Insect pests negatively affect crop quality and yield; identifying new methods to protect crops against insects therefore has important agricultural applications. Our analysis of transgenic Arabidopsis thaliana plants showed that overexpression of PENTACYCLIC TRITERPENE SYNTHASE 1 (PEN1), encoding the key biosynthetic enzyme for the natural plant product (3E)-4,8-dimethyl-1,3,7-nonatriene (DMNT), led to significant resistance against a major insect pest, Plustella xylostella. DMNT treatment severely damaged the peritrophic matrix (PM), a physical barrier isolating food and pathogens from the midgut wall cells. DMNT repressed the expression of PxMucin in midgut cells and knocking down PxMucin resulted in PM rupture and P. xylostella death. A 16S RNA survey revealed that DMNT significantly disrupted midgut microbiota populations and that midgut microbes were essential for DMNT-induced killing. Therefore, we propose that the midgut microbiota assists DMNT in killing P. xylostella. These findings may provide a novel approach for plant protection against P. xylostella.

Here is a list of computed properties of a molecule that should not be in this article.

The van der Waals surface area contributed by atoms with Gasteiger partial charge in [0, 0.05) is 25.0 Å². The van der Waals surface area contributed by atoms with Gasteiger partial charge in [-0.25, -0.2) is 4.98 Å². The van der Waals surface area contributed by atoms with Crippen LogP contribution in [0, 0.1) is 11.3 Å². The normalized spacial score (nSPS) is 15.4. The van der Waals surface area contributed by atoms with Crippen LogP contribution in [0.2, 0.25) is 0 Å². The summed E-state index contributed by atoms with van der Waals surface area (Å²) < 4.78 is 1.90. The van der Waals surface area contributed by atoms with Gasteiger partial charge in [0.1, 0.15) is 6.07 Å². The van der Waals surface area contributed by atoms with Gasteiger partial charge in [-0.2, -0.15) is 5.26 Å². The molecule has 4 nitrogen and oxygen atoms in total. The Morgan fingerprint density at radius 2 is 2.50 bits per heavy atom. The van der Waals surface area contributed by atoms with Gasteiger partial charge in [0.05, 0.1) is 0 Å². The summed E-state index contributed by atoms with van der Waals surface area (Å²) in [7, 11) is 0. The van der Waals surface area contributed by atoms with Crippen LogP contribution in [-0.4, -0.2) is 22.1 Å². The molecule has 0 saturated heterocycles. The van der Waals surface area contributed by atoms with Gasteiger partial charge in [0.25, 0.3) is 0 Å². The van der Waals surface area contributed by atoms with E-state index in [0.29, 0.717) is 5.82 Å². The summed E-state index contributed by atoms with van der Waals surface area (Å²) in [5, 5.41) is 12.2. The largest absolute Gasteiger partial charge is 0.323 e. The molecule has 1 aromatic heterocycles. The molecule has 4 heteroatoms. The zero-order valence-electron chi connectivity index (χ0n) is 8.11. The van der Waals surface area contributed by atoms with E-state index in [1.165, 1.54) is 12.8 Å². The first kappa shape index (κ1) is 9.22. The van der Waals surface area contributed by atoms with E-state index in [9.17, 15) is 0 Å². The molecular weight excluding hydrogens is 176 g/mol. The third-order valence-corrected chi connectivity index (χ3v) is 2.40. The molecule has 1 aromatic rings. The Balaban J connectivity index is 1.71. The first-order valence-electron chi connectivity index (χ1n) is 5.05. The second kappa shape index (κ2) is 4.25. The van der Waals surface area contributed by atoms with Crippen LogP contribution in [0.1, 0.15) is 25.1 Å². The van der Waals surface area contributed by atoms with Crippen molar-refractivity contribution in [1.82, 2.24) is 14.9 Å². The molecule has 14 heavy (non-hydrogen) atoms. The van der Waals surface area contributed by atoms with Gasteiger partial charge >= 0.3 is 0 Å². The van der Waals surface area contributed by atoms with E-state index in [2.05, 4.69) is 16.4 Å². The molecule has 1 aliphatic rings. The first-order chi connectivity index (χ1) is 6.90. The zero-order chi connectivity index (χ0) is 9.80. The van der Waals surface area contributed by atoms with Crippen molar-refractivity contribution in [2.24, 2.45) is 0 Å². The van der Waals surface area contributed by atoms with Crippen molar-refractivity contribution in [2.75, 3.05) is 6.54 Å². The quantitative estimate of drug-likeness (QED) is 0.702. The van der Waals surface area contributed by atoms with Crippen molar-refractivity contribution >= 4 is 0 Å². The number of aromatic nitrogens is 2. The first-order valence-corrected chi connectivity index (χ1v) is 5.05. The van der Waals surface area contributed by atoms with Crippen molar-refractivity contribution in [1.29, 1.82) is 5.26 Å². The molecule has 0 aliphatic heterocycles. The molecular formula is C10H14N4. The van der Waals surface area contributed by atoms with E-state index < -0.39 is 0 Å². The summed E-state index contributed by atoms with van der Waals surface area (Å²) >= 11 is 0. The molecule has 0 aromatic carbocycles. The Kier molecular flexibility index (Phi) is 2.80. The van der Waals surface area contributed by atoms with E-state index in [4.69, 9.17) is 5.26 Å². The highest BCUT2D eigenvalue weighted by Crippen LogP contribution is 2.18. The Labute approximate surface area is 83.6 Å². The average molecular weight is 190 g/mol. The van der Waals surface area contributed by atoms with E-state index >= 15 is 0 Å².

All data generated or analysed during this study are included in the manuscript and supporting files. Source data files have been provided for Figure 1-6, Figure 1-figure supplement 1, 3-5, Figure 4-figure supplement 2, Figure 5-figure supplement 2, and Figure 6-figure supplement 2-3.
- Peijin Li
- Peijin Li
- Peijin Li
The funders had no role in study design, data collection and interpretation, or the decision to submit the work for publication.
- Youngsung Joo, Chungbuk National University, Republic of Korea
© 2021, Chen et al.
This article is distributed under the terms of the Creative Commons Attribution License permitting unrestricted use and redistribution provided that the original author and source are credited.
One defining goal of microbiome research is to uncover mechanistic causation that dictates the emergence of structural and functional traits of microbiomes. However, the extraordinary degree of ecosystem complexity has hampered the realization of the goal. Here, we developed a systematic, complexity-reducing strategy to mechanistically elucidate the compositional and metabolic characteristics of microbiome by using the kombucha tea microbiome as an example. The strategy centered around a two-species core that was abstracted from but recapitulated the native counterpart. The core was convergent in its composition, coordinated on temporal metabolic patterns, and capable for pellicle formation. Controlled fermentations uncovered the drivers of these characteristics, which were also demonstrated translatable to provide insights into the properties of communities with increased complexity and altered conditions. This work unravels the pattern and process underlying the kombucha tea microbiome, providing a potential conceptual framework for mechanistic investigation of microbiome behaviors.
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